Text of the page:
This is our time to prepare our hearts by drawing near the Lord. Jesus warned us that we would face famine, economic collapse, natural disasters, and plagues. He also assured us that despite the pain and suffering we endure in this life — He has conquered Satan and death on our behalf. He strengthens us for the difficult times that lie ahead by walking us through life's everyday challenges. "No discipline seems pleasant at the time but painful. Later on, however, it produces a harvest of righteousness and peace for those who have been trained by it" (Hebrews 12:11).
Amid the pain, the harvest of right living is our reward. It gives us the resilience we need to survive the hard times. Instead of fear and panic, we will have hope and peace.
But if we don't walk with God before the trial, how can we trust Him in the storm? We need the posture of trust in the relatively easy times if we want to survive the hard ones. David feared no evil in the shadow of death because He knew God would never leave or forsake him. Faith does not mean we avoid trials; it teaches us how to walk through them. It is the assurance that no matter our difficulties, the power within us is more powerful than all that is in the world. How many have gone through the test of fiery persecution? None of them desired it, but faith tried by fire has the power to survive deprivation, political uncertainty, and evil forces that demand submission to an authority other than God.
The Lord wants us to get closer to glory as the world gets darker. "For our light affliction, which is but for a moment, is working for us a far more exceeding and eternal weight of glory" (II Corinthians 4:17).
No trial, no darkness, nothing is too difficult when we remember He is the Refiner. His goal is to purify us, so we reflect His likeness. He will remove only what will hinder that goal. We cannot customize our faith to our expectations of comfort and ease and call that “faith.” The disciples expected Jesus to bring victory and free them from the Romans, but he didn't do that. He gave them the tools to see them through the storms until His return.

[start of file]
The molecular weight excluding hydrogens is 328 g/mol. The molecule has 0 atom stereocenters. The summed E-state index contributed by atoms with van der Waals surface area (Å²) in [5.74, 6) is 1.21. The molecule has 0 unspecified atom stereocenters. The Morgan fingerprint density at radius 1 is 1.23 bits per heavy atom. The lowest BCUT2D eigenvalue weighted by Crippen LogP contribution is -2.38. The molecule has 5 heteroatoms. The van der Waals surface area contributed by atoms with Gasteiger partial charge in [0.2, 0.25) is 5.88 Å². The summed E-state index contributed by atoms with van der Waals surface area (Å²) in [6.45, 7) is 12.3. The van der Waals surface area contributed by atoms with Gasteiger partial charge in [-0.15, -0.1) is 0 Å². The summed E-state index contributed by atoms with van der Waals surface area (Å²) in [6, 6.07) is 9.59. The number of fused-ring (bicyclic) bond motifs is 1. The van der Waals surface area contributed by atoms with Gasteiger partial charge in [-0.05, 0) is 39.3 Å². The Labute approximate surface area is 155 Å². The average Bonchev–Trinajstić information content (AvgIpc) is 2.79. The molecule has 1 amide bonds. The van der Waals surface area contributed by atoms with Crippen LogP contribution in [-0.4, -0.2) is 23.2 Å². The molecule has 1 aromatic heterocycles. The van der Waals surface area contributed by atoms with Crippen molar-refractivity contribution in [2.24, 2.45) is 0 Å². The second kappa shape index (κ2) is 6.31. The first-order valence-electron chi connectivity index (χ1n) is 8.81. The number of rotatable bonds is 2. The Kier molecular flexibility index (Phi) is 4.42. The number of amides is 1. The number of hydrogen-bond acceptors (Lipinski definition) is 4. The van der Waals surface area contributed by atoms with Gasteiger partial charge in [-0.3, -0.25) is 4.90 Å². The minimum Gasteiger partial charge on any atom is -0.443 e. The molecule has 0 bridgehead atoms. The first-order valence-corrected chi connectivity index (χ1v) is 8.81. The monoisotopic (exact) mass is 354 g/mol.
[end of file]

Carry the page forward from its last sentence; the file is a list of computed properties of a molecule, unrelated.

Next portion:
I am reminded of the powerful story of my friend Marziyeh Amirizadeh. She had a supernatural encounter with Jesus Christ while living in Iran under the radical Islamic regime. She was arrested, jailed, and issued a death sentence just for converting to Christianity. Her captors offered to release her if she renounced Jesus as God, but she refused. For Marziyeh, there was nothing that would separate her from the love of God. She did not fear death because she had peace that the Lord was in control. Ultimately the Lord did intervene, and she emigrated to the U.S., where she now is running for Congress! That is the ultimate posture of the believer.
So as Christians, we cannot surrender to evil and wickedness as a way of coping with the systematic failures of a corrupt government that seeks to subjugate us. As the Apostle Paul wrote, "according to my earnest expectation and hope that in nothing I shall be ashamed, but with all boldness, as always, so now also Christ will be magnified in my body, whether by life or by death. For to me, to live is Christ, and to die is gain" (Philippians 1: 20-21).
Hedieh Mirahmadi was a devout Muslim for two decades working in the field of national security before she experienced the redemptive power of Jesus Christ and has a new passion for sharing the Gospel. She dedicates herself full-time to Resurrect Ministry, an online resource that harnesses the power of the Internet to make salvation through Christ available to people of all nations, and her daily podcast LivingFearlessDevotional.com.